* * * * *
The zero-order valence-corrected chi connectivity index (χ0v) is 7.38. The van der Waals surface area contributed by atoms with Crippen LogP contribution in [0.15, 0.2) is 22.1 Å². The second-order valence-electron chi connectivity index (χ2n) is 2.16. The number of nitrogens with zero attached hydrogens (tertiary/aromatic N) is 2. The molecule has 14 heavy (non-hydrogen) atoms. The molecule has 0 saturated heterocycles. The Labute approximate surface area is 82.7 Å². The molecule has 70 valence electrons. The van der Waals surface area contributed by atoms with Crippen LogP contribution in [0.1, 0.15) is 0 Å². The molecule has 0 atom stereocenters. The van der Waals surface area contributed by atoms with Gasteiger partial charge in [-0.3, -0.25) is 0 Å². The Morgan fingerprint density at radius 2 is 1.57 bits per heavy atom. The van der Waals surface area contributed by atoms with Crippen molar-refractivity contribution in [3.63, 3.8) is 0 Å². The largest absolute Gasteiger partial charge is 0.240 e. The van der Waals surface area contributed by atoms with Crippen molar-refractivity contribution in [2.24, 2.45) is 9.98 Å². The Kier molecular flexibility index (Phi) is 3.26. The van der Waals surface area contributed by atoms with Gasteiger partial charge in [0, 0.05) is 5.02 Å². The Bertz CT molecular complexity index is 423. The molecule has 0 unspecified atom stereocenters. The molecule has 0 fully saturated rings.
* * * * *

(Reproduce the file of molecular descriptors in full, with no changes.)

The zero-order valence-corrected chi connectivity index (χ0v) is 7.38. The van der Waals surface area contributed by atoms with Crippen LogP contribution in [0.15, 0.2) is 22.1 Å². The second-order valence-electron chi connectivity index (χ2n) is 2.16. The number of nitrogens with zero attached hydrogens (tertiary/aromatic N) is 2. The molecule has 14 heavy (non-hydrogen) atoms. The molecule has 0 saturated heterocycles. The Labute approximate surface area is 82.7 Å². The molecule has 70 valence electrons. The van der Waals surface area contributed by atoms with Crippen LogP contribution in [0.1, 0.15) is 0 Å². The molecule has 0 atom stereocenters. The van der Waals surface area contributed by atoms with Gasteiger partial charge in [-0.3, -0.25) is 0 Å². The Morgan fingerprint density at radius 2 is 1.57 bits per heavy atom. The van der Waals surface area contributed by atoms with Crippen molar-refractivity contribution in [3.63, 3.8) is 0 Å². The largest absolute Gasteiger partial charge is 0.240 e. The van der Waals surface area contributed by atoms with Crippen molar-refractivity contribution in [2.24, 2.45) is 9.98 Å². The Kier molecular flexibility index (Phi) is 3.26. The van der Waals surface area contributed by atoms with Gasteiger partial charge in [0, 0.05) is 5.02 Å². The Bertz CT molecular complexity index is 423. The molecule has 0 unspecified atom stereocenters. The molecule has 0 fully saturated rings.